A New Model of Local Entrepreneurship
I am standing at the corner of a bustling intersection surrounded by a sea of young professionals and curious tourists of all ages. Buildings of 10 stories and more extend into the sky all around me, boasting small shops on their ground level with apartments layered in the floors above. The line at a nearby bus stop extends half way down the block, as locals and visitors alike wait their turn for either a commuter bus or a double decker sightsee-er. The local brewpubs, cafes, and restaurants are crowded, with spillover easily covering the open outdoor seating. I am in the center of what is undoubtedly a flurry of economic activity. It’s a scene that could be found on the streets of any larger, more developed urbanized city the world over.
And yet, I am actually in downtown Victoria, a city of only 80,000 people, on an island, in the most southwestern part of Canada. I am here as a representative of the Santa Cruz business community, and as intrigued visitor. The primary purpose of my trip is to learn about and compare our communities.
Like Santa Cruz, Victoria is the home of a large public research university, with a 3-1 ratio of undergraduate to graduate students. The local economy is primarily based upon tourism and hospitality, with droves of fresh visitors arriving each day to see a number of anchor attractions and partake in many of the local activities. It is the Provincial seat of government, which, while being much larger in scale than Santa Cruz (Provinces are more akin to States than Counties), carries with it the high percentage of government employees.
It also has some of the same problems facing Santa Cruz. Housing is extremely expensive, and they have a vacancy rate of roughly 1 percent. They have a high rate of homelessness, with community leaders openly expressing frustration at their own inability to adequately address the problem. Residents tend to be more resistant to new local development projects, despite their initial buy in to the widely supported principles and community plans. And the lack of cooperation with other municipal partners in the region has left them fragmented in key areas of public management (wastewater treatment for instance). Overall the similarities between our communities are astounding, but there is one area in particular where they have an obvious edge, and that is economic development.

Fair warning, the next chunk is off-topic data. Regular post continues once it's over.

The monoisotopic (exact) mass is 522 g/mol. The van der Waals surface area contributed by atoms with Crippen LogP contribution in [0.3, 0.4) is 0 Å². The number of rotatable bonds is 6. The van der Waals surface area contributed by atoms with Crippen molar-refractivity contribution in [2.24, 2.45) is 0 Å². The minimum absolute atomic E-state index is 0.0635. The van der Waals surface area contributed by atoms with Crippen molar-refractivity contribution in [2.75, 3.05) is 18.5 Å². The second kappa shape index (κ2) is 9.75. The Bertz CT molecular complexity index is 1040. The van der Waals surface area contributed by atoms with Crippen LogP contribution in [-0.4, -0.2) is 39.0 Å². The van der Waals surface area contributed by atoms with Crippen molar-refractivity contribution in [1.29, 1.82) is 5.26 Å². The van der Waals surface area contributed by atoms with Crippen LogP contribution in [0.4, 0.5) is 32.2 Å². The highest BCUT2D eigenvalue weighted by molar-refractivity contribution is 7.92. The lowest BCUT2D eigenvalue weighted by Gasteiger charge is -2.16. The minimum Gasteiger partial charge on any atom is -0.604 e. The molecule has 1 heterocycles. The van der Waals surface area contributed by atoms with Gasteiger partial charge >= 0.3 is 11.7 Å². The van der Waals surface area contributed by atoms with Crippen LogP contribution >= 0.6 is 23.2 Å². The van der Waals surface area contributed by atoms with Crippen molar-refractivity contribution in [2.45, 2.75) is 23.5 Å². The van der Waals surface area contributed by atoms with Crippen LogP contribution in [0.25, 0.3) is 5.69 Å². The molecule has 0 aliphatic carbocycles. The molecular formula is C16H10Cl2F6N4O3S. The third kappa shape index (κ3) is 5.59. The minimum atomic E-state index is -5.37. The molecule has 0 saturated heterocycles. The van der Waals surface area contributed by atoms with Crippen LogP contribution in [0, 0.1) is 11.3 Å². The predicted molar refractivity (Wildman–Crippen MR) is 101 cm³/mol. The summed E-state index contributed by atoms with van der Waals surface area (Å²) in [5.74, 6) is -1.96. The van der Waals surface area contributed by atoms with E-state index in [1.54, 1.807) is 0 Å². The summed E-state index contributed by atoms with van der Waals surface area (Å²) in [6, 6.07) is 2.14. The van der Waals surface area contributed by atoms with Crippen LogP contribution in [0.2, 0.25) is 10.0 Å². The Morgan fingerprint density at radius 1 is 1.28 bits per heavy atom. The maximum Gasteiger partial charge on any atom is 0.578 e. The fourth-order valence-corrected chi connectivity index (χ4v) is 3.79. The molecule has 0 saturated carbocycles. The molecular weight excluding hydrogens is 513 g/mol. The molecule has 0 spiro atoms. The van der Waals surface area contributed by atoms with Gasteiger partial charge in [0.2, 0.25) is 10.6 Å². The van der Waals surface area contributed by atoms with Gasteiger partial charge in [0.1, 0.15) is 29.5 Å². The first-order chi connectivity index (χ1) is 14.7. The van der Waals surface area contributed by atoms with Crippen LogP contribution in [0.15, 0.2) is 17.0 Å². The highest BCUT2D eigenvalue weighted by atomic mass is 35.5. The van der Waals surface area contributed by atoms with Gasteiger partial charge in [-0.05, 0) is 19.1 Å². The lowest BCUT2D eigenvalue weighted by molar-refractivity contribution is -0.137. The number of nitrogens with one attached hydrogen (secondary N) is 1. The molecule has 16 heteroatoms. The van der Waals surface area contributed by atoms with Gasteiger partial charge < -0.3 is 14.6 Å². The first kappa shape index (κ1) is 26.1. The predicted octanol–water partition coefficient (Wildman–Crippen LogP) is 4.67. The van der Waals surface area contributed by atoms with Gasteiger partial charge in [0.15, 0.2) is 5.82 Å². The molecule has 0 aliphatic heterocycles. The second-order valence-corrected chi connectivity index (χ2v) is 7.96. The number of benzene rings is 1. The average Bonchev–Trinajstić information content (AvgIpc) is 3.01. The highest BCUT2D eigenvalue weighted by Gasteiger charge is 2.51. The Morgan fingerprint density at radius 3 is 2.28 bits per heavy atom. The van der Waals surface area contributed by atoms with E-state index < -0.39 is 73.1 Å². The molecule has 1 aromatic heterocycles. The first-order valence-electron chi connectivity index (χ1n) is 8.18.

Now before I dive into the lessons learned portion of my trip I do have to address some obvious caveats about this particular subject. The major differences in economic activity between the City of Santa Cruz and the City of Victoria are structural in nature, meaning no amount of successful policies and innovative new programs are going to counter the fundamental differences between our economies.
For one, Victoria has access to substantially more government funding than we do. It’s just the nature of the beast; Canada has a substantially higher marginal tax rate that in turn funds much more robust public healthcare and education systems. You wouldn’t believe how often members of our group would ask panelists from all walks of life (entrepreneurs, developers, and government staff just to name a few) about where they received their funding, only to have their jaws hang open at the answer: the provincial and national government funds almost all of their programs, at least to start with. Contrast this with our own state government, which in 2010 raided the redevelopment coffers of all local governments to the tune of millions of dollars per year per city, figuratively pulling the rug out from any similar scale efforts here.
The other major difference that cannot be affected much is our proximity to Silicon Valley, which for better or for worse has turned Santa Cruz into a bedroom community of sorts, with roughly 1 in 4 worker commuting over the hill. Victoria is the opposite. While they are within close proximity to Vancouver, the 2 and a half-hour long ferry ride each way (on a good day), isn’t really practical. Instead, a large portion of their workforce commutes into their city every day from surrounding communities.